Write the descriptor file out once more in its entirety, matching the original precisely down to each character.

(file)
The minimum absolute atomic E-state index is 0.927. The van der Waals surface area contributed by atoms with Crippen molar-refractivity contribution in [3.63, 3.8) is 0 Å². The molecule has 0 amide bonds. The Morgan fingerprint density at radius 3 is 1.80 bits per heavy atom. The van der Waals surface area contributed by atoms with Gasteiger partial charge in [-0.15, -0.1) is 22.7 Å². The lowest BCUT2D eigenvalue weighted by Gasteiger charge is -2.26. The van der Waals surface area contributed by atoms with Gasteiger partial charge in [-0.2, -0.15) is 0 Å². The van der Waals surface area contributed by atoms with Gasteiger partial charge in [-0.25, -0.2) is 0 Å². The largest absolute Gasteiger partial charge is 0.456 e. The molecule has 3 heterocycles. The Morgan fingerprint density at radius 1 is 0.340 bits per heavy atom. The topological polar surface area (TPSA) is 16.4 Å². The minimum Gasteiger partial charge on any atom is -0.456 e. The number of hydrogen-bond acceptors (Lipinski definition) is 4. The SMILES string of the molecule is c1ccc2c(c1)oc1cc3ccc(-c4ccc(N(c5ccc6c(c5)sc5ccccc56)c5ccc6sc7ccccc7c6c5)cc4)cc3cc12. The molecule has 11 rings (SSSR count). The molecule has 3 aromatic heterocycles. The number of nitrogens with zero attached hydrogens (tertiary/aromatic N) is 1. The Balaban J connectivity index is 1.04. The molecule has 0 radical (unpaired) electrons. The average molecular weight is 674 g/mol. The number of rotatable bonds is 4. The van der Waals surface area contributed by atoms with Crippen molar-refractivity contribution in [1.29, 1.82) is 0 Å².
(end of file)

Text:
The minimum absolute atomic E-state index is 0.927. The van der Waals surface area contributed by atoms with Crippen molar-refractivity contribution in [3.63, 3.8) is 0 Å². The molecule has 0 amide bonds. The Morgan fingerprint density at radius 3 is 1.80 bits per heavy atom. The van der Waals surface area contributed by atoms with Gasteiger partial charge in [-0.15, -0.1) is 22.7 Å². The lowest BCUT2D eigenvalue weighted by Gasteiger charge is -2.26. The van der Waals surface area contributed by atoms with Gasteiger partial charge in [-0.2, -0.15) is 0 Å². The van der Waals surface area contributed by atoms with Gasteiger partial charge in [-0.25, -0.2) is 0 Å². The largest absolute Gasteiger partial charge is 0.456 e. The molecule has 3 heterocycles. The Morgan fingerprint density at radius 1 is 0.340 bits per heavy atom. The topological polar surface area (TPSA) is 16.4 Å². The minimum Gasteiger partial charge on any atom is -0.456 e. The number of hydrogen-bond acceptors (Lipinski definition) is 4. The SMILES string of the molecule is c1ccc2c(c1)oc1cc3ccc(-c4ccc(N(c5ccc6c(c5)sc5ccccc56)c5ccc6sc7ccccc7c6c5)cc4)cc3cc12. The molecule has 11 rings (SSSR count). The molecule has 3 aromatic heterocycles. The number of nitrogens with zero attached hydrogens (tertiary/aromatic N) is 1. The Balaban J connectivity index is 1.04. The molecule has 0 radical (unpaired) electrons. The average molecular weight is 674 g/mol. The number of rotatable bonds is 4. The van der Waals surface area contributed by atoms with Crippen molar-refractivity contribution in [1.29, 1.82) is 0 Å².